Coordinating Child Custody During Holidays
Co-parenting during the holidays can be difficult as holiday celebrations produce some of the most treasured memories your child can have. For this reason, we tend to add a great deal of emotional ties to the holiday season and the traditions that are passed down each year.
As a family goes through a divorce or separation these traditions and memories change and adapt to their new realities. Although there is an emotional toll that comes with the change that can be hard to face, it is important to be open and honest in addressing these difficult situations with children.
In a co-parenting situation, working together as early as possible to create a clear breakdown for the upcoming holidays is very important. With any separated family, there will be two celebrations a child goes through each holiday season which need to be addressed. This new breakdown should not be looked at as a means of breaking tradition, but rather learning to include your child in each of your holiday family values, sometimes in a different way, so they don’t miss out on anything.
In order to avoid problems and miscommunication here are a couple of easy tips to help your family get through this holiday season.
Define a Holiday Schedule Early
Anyone, especially children, is going to get very excited about the holiday season. With all the candy canes, chocolate and presents, there is a lot for a child to feel very overwhelmed about. The one thing they shouldn’t feel overwhelmed about is which house, or parent they will be spending their time with.
It is important to sit down with your child beforehand and let them know where they will be spending their time, answer any questions and address any concerns.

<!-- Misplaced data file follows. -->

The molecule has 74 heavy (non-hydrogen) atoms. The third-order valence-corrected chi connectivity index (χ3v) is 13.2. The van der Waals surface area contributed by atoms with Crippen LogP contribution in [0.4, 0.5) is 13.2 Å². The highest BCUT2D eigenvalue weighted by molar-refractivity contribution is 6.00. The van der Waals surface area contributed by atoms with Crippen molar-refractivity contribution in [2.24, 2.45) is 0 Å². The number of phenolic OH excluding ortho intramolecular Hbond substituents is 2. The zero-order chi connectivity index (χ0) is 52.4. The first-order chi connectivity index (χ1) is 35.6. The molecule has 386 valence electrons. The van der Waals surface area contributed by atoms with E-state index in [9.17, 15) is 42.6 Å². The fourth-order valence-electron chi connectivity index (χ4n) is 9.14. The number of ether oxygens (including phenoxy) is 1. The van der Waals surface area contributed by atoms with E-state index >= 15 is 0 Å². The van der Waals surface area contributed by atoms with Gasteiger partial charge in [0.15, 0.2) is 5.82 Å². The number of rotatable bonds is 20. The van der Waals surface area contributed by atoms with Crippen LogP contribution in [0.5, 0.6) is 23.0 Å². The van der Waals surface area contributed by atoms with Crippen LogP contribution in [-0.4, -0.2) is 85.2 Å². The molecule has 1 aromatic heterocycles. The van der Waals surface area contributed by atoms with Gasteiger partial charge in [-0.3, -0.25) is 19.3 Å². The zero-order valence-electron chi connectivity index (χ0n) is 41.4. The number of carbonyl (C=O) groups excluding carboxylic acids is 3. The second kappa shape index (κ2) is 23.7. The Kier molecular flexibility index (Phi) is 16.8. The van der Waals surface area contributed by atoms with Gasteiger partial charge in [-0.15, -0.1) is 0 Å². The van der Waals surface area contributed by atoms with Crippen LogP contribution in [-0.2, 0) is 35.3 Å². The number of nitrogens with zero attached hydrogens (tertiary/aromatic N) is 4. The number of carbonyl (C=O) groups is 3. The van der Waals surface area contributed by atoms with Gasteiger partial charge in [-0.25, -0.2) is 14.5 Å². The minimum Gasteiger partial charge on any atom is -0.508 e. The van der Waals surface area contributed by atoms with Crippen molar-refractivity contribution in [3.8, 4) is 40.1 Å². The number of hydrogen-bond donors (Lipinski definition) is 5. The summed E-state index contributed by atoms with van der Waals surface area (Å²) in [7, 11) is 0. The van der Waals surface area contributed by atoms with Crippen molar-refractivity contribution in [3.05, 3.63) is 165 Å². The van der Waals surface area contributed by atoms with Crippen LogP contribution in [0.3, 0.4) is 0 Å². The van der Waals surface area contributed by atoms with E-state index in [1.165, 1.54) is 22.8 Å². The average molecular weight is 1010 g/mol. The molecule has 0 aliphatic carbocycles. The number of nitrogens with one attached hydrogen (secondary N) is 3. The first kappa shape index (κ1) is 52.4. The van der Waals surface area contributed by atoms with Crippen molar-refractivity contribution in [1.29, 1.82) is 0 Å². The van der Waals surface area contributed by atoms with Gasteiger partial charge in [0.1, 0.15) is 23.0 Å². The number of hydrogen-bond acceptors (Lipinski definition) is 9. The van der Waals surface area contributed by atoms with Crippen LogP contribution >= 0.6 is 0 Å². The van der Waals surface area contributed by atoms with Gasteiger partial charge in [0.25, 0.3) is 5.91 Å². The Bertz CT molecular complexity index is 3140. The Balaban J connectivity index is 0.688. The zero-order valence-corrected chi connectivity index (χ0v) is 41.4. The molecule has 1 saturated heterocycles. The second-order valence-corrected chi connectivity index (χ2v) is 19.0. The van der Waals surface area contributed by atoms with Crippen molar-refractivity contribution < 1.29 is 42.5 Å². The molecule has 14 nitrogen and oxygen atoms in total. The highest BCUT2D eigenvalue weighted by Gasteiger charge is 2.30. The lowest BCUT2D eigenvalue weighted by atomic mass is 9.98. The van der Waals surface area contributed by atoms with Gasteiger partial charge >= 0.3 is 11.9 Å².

As a parent, you also have to prepare yourself for the holiday season. This may include communicating with your lawyer to make sure your divorce or separation agreement is being followed through by both parties, making arrangements with family members to accommodate the time you have with the children, or speaking to your lawyer early if you have any questions about the terms of your agreement or court order.
Better To Be Safe Than Sorry
With COVID-19 still being a prominent issue in today’s society, there might be some updates and changes that could possibly affect your divorce or separation agreement. Be sure to check with your lawyer to make sure the schedule should go as planned.
It is also important to voice any concern you have about your co-parent not following health precautions. The last thing you want is for the health and safety of you, your child or anyone you or your child may come in contact with, to be compromised by the improper following of safety guidelines and protocols.
Since we might not be able to see our children in person this holiday season, a great alternative is video chats. Although video chats are not the same as being physically present, if you are placed in the position of being away from your child this holiday season, there are options, such a FaceTime, Zoom or Google Hangouts that can help feel like you and your child are together.
Know You Have The Same Goal
The mentality should never be you versus your co-parent; it should always be in the best interest of the child, regardless of what is going on.
Create a shared calendar of the items that you would like to discuss at the start of the conversation with your co-parent that you can reference if things get off-track. Make sure you are both on the same page about how the holidays will be spent before you are disappointed.
For any questions regarding custody arrangements or divorce agreements, contact Epstein & Associates for more information.